Delhiwale: Happy birthday, Tolstoy
Sonu, the shoe repairer, sits by the lane’s signage that bears the writer’s name in Hindi, English, Punjabi, Urdu, but not in Russian. Sonu has been running this stall for more than a decade.
No Natasha. No Pierre. No Vronsky. No Anna Karenina. Not one of them is here.
Some may suggest they be looked for in the pages of Leo Tolstoy’s novels. But this is Delhi’s Connaught Place, entrenched with the spirit of the Russian novelist — and it’s his birthday today (the 194th birthday, in fact).
Here, Tolstoy Lane merges into the statelier Tolstoy Marg, and at the point where Tolstoy Marg starts you can see a tall bronze statue of the bearded Tolstoy (see photo).
Oh, and a multi-storey complex on Tolstoy Marg is called Tolstoy House.
It is a rare thing for a writer to have given his name to so many landmarks in one of the most exclusive zones of the national capital.
Being a back alley, Tolstoy Lane is more intimate than the busier Tolstoy Marg.
Sonu, the shoe repairer, sits by the lane’s signage that bears the writer’s name in Hindi, English, Punjabi, Urdu, but not in Russian. Sonu has been running this stall for more than a decade. Pointing to the Jamun tree above, he says “their season ended some days ago… the jamuns would keep falling on me, they were delicious.”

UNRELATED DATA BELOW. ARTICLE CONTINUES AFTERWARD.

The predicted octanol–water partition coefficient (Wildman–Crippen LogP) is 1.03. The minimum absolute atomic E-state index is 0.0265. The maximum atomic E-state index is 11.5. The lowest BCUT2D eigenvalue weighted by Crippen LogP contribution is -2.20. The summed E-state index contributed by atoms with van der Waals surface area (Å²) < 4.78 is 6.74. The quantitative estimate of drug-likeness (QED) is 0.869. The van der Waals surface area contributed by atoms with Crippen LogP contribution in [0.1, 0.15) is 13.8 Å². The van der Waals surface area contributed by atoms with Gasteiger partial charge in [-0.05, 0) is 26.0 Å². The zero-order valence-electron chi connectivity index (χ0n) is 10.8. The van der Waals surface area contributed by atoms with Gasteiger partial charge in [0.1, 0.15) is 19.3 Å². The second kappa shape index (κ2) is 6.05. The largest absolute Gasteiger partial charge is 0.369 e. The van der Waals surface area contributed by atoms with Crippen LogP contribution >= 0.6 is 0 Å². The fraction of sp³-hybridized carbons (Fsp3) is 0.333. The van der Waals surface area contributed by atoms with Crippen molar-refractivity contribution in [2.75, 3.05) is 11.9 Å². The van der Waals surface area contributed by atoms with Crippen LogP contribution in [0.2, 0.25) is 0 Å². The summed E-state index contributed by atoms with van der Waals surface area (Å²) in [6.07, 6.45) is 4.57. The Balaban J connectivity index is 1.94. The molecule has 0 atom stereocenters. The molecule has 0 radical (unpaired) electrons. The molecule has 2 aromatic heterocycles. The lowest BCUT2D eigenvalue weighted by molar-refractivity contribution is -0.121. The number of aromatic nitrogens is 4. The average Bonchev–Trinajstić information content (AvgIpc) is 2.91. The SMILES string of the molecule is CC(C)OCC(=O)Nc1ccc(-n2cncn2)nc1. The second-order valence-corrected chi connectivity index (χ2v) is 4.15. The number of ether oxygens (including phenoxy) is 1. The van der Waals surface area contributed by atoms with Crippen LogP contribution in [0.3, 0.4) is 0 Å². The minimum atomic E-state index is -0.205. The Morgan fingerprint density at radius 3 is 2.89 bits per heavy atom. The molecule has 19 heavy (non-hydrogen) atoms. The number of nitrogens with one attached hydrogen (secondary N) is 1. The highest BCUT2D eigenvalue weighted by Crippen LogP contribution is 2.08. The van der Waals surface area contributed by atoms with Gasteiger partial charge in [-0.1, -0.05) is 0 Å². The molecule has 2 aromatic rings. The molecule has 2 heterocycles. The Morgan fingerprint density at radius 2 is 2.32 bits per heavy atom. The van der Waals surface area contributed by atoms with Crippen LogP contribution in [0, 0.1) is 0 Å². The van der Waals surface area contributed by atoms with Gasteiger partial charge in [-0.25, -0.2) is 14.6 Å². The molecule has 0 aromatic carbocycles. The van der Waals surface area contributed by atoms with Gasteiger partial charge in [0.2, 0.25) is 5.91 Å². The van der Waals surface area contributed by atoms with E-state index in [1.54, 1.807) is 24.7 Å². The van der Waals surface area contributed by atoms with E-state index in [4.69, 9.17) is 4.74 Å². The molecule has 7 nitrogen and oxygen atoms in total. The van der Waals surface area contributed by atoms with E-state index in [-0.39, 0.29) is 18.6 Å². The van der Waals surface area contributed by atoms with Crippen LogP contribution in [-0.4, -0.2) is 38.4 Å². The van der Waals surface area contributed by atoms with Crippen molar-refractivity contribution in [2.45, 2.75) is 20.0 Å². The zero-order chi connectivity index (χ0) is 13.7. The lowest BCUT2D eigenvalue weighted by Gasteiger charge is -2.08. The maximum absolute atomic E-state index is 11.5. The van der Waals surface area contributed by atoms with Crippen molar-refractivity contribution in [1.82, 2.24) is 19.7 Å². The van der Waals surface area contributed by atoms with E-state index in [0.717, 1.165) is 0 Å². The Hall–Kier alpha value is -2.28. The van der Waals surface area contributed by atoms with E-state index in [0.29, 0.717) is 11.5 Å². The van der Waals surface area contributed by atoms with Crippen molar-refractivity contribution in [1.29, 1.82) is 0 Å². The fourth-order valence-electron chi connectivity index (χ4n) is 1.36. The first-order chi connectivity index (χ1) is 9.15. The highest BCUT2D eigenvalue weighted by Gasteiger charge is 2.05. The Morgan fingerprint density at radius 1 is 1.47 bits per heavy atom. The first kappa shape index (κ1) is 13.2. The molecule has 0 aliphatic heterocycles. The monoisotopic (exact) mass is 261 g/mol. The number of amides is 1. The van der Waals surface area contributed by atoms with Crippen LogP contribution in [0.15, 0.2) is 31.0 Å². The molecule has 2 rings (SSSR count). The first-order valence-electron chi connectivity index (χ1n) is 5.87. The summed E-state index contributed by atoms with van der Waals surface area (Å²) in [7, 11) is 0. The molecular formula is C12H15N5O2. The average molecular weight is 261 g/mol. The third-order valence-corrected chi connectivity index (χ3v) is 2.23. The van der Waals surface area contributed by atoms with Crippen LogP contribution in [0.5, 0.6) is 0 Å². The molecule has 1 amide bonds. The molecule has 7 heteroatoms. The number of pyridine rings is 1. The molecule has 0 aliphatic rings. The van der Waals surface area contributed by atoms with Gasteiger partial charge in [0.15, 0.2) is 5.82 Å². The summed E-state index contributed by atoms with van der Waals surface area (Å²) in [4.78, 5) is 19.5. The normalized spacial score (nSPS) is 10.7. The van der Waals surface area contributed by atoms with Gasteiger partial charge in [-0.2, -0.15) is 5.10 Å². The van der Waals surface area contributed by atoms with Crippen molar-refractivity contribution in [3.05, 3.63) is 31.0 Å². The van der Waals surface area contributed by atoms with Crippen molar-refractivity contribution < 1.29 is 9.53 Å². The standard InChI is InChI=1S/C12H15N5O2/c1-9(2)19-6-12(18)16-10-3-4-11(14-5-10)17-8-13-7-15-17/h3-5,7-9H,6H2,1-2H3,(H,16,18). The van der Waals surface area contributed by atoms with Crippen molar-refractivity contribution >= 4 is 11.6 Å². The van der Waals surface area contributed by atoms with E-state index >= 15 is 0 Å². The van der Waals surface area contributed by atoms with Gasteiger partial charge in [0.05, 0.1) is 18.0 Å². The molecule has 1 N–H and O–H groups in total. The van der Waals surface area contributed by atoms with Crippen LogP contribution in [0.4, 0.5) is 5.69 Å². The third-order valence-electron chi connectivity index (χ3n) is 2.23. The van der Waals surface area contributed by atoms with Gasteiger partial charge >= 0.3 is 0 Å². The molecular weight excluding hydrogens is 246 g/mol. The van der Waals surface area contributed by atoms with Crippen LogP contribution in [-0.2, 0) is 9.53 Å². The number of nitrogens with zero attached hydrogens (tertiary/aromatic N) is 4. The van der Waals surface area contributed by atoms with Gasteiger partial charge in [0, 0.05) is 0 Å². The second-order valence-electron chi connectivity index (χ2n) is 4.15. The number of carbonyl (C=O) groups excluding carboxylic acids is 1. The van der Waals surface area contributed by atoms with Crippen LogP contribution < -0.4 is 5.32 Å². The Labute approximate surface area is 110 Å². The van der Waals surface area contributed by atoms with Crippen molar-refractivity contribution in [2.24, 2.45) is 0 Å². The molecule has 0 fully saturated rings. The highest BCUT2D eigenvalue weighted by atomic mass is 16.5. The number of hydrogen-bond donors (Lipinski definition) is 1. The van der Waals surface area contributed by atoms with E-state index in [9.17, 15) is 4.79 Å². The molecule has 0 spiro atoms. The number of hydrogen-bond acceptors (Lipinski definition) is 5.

As for ice cream hawker Ram Dular Pandey, he has been manning his cart in the Tolstoy land for 30 years. Looking seriously towards the lane, he speaks of the old days, when it would get as deserted as a jungle by 5pm. “Now there are two beer bars.” He talks of the nearby Saravana Bhavan restaurant, which draws a great crowd during lunchtime, and remembers the time Sona Rupa restaurant stood at the spot. A car repair workshop stood there, he says, pointing to a McDonald’s.
Tolstoy Lane has vestiges of its past in the form of cobwebbed windows that don’t seem to have been opened for years. A few longtime car repair workshops survive. Mechanic Muhammed Shakir points to a tall office building that has come up on the lane. It’s so new that it still hasn’t got a name, he says. “Two bungalows used to stood here. I knew the families living in those houses, I have seen the houses being demolished, and I have also seen this new building being built.” The edifice looks very modern, with a pipe running along the middle of its walls, faintly evocative of the colourful pipes that speckle the exterior of Paris’s Pompidou museum. And now a stylish woman appears in a white dress, seeming to bring the glamour of a ballroom with her. OK sorry, this line is pure fiction, being the entry scene of Princess Hélène in War and Peace.